In geometry and physics, the versor of an axis or of a vector is a unit vector indicating its direction.
The versor of a Cartesian axis is also known as a standard basis vector. The versor of a vector is also known as a normalized vector.
Versors of a Cartesian coordinate system
The versors of the axes of a Cartesian coordinate system are the unit vectors codirectional with the axes of that system.
Every Euclidean vector a in a n-dimensional Euclidean space (Rn) can be represented as a linear combination of the n versors of the corresponding Cartesian coordinate system. For instance, in a three-dimensional space (R3), there are three versors:
They indicate the direction of the Cartesian axes x, y, and z, respectively. In terms of these, any vector a can be represented as
where ax, ay, az are called the vector components (or vector projections) of a on the Cartesian axes x, y, and z (see figure), while ax, ay, az are the respective scalar components (or scalar projections).
In linear algebra, the set formed by these n versors is typically referred to as the standard basis of the corresponding Euclidean space, and each of them is commonly called a standard basis vector.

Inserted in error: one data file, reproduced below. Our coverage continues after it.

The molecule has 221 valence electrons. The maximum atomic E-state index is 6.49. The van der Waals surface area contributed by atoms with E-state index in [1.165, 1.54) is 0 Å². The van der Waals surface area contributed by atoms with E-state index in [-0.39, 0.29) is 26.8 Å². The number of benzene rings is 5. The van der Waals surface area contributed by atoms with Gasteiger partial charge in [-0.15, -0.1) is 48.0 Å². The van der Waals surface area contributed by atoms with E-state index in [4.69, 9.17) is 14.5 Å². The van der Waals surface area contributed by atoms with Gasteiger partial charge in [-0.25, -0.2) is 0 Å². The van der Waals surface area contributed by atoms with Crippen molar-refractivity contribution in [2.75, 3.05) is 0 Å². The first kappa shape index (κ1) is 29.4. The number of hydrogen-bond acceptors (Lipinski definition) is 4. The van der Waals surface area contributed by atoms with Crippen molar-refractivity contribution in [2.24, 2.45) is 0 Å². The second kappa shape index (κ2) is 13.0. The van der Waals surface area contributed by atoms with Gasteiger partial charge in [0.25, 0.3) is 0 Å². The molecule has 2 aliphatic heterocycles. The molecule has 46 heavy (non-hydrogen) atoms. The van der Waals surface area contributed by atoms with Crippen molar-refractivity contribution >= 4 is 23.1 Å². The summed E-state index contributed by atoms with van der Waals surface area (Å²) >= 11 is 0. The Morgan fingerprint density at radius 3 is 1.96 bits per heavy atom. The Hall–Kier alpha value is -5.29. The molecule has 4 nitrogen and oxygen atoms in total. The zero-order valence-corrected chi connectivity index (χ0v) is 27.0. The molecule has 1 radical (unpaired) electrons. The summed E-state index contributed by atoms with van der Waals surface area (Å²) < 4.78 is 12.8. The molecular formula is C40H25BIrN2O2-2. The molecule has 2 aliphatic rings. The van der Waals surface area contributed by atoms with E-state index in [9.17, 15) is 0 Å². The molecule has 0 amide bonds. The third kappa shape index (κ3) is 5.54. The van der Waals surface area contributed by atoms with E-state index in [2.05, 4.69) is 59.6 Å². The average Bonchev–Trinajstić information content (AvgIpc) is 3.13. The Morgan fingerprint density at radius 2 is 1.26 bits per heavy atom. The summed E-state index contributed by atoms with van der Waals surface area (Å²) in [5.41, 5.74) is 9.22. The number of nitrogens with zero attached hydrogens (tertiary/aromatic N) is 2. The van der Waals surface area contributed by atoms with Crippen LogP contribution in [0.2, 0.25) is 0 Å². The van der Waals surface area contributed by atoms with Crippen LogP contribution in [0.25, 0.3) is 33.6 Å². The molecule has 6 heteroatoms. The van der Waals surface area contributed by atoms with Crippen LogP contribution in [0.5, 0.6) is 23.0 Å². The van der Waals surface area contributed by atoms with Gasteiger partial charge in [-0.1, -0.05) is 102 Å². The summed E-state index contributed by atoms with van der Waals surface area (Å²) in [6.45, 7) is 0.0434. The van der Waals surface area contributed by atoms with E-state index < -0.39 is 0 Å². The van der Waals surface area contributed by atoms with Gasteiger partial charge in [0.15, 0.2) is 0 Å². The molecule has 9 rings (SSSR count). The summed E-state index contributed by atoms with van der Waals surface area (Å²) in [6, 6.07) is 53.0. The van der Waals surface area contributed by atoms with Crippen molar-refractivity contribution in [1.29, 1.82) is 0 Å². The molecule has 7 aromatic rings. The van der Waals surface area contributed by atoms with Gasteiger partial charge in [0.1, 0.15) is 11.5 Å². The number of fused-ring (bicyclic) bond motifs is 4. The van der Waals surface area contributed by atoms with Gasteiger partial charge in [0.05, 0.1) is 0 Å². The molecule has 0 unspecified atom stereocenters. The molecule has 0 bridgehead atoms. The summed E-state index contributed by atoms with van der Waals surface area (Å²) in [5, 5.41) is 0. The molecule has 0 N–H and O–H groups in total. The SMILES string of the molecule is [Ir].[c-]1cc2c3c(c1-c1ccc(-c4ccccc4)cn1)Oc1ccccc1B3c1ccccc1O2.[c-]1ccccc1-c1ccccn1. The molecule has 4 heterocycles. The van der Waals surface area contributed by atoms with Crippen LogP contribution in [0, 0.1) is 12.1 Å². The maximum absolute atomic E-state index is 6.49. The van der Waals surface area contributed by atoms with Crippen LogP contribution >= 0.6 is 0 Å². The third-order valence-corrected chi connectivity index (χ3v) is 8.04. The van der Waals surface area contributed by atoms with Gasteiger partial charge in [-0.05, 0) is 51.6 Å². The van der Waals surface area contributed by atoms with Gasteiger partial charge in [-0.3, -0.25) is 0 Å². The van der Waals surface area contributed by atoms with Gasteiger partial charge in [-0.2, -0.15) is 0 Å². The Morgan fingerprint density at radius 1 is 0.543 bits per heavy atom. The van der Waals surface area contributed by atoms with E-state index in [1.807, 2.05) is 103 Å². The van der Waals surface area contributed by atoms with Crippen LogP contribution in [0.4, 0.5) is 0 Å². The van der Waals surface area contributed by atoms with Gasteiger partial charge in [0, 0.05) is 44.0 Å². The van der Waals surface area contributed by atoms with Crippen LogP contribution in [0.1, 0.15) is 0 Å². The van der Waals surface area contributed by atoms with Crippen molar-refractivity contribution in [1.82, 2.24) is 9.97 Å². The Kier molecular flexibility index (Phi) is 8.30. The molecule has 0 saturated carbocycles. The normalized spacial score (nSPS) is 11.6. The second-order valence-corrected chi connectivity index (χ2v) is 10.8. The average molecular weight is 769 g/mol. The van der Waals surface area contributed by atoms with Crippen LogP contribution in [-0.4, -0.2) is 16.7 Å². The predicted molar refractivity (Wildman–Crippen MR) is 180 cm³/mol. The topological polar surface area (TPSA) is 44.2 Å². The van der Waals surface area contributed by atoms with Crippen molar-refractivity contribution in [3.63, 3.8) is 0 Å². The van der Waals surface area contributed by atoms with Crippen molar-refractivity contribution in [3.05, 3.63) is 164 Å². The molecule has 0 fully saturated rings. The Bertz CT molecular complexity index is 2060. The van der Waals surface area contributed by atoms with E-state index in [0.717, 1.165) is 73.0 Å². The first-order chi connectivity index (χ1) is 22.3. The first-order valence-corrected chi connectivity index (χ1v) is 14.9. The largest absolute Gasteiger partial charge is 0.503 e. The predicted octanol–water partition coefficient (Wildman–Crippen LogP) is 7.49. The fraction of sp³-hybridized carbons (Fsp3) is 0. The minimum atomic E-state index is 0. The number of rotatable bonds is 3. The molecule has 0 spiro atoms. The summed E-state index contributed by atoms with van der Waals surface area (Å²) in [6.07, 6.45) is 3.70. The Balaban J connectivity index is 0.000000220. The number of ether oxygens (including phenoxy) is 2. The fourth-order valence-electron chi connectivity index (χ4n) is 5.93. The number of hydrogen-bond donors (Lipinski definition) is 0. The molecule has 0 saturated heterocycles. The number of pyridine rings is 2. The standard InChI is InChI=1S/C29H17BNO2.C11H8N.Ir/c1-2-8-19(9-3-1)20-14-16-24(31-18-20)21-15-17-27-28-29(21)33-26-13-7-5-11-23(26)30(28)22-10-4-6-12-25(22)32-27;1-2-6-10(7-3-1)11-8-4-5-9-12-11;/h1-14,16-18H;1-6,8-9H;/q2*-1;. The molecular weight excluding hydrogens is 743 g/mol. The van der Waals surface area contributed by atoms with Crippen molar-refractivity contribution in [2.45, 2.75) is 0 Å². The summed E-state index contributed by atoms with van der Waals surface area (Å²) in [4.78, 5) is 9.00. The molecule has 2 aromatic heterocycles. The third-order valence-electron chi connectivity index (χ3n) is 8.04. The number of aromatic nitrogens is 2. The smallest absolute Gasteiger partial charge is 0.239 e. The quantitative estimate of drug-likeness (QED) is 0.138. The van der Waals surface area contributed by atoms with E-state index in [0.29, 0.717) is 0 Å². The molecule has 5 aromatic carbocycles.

A hat above the symbol of a versor is sometimes used to emphasize its status as a unit vector (e.g., ).
In most contexts it can be assumed that i, j, and k, (or and ) are versors of a 3-D Cartesian coordinate system. The notations , , , or , with or without hat, are also used, particularly in contexts where i, j, k might lead to confusion with another quantity. This is recommended, for instance, when index symbols such as i, j, k are used to identify an element of a set of variables.
Versor of a non-zero vector
The versor (or normalized vector) of a non-zero vector is the unit vector codirectional with :
where is the norm (or length) of . Notice that a versor lost the units of the original vector. For instance, if we have the vector , then and
You can notice that is a dimensionless quantity.
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